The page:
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Residue Management Options
How much residue is too much? What’s the best way to manage it? The answers will depend on what your goals are for residue management, says Mark Licht, Iowa State University Extension cropping systems specialist.
From a soil erosion standpoint, Licht says 50% to 70% of corn residue should be left on the field surface. Before hauling all that iron into the field this fall, take an extra minute to ask yourself if it’s really necessary.
Benefits of residue
Leaving corn residue on your field provides a protective blanket for your soil.
“Residue increases water infiltration,” says Licht. “You’re reducing water runoff from the field and erosion.”
The protective blanket of residue does more than that.
“Corn residue provides moisture retention,” says Chad Watts, executive director of the Conservation Technology Information Center. “Depending on your climate, that could be a good thing or a bad thing.”
A wet spring could delay planting, says Watts. Another consideration is for nitrogen needs. “You may need to compensate for the residue breakdown, which ties up the soil biology, with starter fertilizer,” explains Watts. “These are all issues you can plan for and manage.”
Think about No-till
“You can do no-till on any soil,” says Watts. However, he admits it’s not easy on all soils.
“It’s more challenging on heavy, clay soils, but it’s more rewarding if you do less disturbance,” says Watts. “It can be done. If you reduce tillage, oftentimes cover crops are a good transition.”
The cover crop will penetrate through compacted soil layers. That penetration results in more air and water movement.
Worried about cover crop residue? Relax. Odds are, it won’t be a problem.
“If it’s a cover crop grown in the fall that will winter-kill, it won’t have an impact,” says Licht.
However, if an overwintering cover crop is selected, there be can be challenges because the roots won’t be decomposed.
“A fibrous root from cover crops can present some challenges during planting,” says Licht. He suggests dealing with those obstacles by making sure your planter row unit downforce and pressure on the closing wheels are adjusted properly. Those adjustments will ensure soil-to-seed contact.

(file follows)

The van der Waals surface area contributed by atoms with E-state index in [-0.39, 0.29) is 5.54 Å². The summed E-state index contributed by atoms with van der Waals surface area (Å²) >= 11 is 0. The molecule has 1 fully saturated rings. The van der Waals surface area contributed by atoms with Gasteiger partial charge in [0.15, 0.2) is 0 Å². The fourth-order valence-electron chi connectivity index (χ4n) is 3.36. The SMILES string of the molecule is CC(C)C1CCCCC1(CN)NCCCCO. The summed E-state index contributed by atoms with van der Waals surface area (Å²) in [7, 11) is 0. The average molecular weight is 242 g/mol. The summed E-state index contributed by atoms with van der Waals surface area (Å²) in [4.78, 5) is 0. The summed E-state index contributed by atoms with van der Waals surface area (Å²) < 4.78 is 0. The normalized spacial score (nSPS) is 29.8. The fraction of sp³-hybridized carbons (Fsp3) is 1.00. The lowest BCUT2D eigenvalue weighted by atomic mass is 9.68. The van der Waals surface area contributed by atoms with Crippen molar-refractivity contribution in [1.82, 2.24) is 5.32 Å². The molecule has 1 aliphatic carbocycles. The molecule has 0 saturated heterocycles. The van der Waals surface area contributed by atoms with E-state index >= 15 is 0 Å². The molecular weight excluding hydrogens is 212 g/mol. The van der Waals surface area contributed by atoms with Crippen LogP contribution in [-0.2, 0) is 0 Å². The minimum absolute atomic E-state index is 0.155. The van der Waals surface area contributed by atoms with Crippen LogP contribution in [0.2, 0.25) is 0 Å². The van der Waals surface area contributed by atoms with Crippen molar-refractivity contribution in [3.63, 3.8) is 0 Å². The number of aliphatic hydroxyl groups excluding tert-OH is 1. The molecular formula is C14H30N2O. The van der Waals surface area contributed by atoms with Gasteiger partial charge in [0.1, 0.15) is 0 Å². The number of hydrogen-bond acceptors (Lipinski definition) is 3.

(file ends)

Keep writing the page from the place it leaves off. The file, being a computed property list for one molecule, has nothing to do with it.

Set up your planter so it can manage the residue, says Watts.
“Have residue managers on the front to move the residue to the side as you go through the field with the planter, closing wheels to make sure the trench closes behind you, and seed firmers,” says Watts. “That seems to be a pretty good system.”
Be sure to consider the slope of the field before performing tillage. Any field that has a slope greater than 5% shouldn’t have aggressive tillage passes made, says Licht.
Factor Crop Rotation
“You can make residue work in about any cropping system,” says Watts. “With a lot of today’s equipment, systems have been created for dealing with heavy residue.” Because of machinery improvements, residue should be less of an issue than it was even 15 years ago, he says.
Soybean residue won’t be a problem, says Watts.
If you grow corn following corn, there may be more residue that you need to manage. In Watts’ mind, residue management starts with the combine. It should be viewed as the first tool to manage residue.
“Get a combine that chops up the residue well, and then you’re already ahead of the game,” says Watts. “You want a combine that does a good job chopping and evenly spreading residue.”
Test the water with strip-till
A compromise for those curious about no-till, but not ready for the commitment, is strip-till.
“One option that is a slightly better alternative is going with a strip-till system,” says Licht. “With strip-till, you’re creating a tillage zone of roughly 8 inches to 10 inches. That zone will be turned into the seedbed.”
Two thirds of the soil is left undisturbed with strip-till. This allows you to have the benefits of tillage in the seedbed along with the benefits of no-till, says Licht.
“The planter gets a little better seed-to-soil contact with this system,” says Licht. “The undisturbed areas help to build aggregate stability and a healthier environment as far as the field is concerned.”
Ultimately, if you’re wanting to go to a true no-till system, you can use strip-till as a transition stage. You still get some of the soil benefits of leaving part of the soil undisturbed.
“I’m hesitant to say you should never do tillage; it’s something that should be kept in the toolbox,” says Watts. “There could be times when you’ll need to do a light tillage pass, but minimizing tillage will add soil health benefits. You’re going to create a more resilient soil.”
Chopping or rolling stalks is one option to speed up the decomposition of stalks.
“If you chop stalks, they can get caught in the wind and you lose the residue from the field. Most planters today are able to plant into residue fairly well,” says Licht.
“Some people will chop or roll the residue, but with today’s equipment, I’m not sure it’s all that necessary,” says Watts. “Instead, it’s a systems approach to managing the residue. It all starts with the combine. If you need to, address the rest with the planter."
“CTIC has been in a position for a long time advocating for higher levels for residue,” says Watts.
“The more residue you can leave on the surface, the more shielding you get from rainfall. To the extent you can leave it, the better off the soil is.”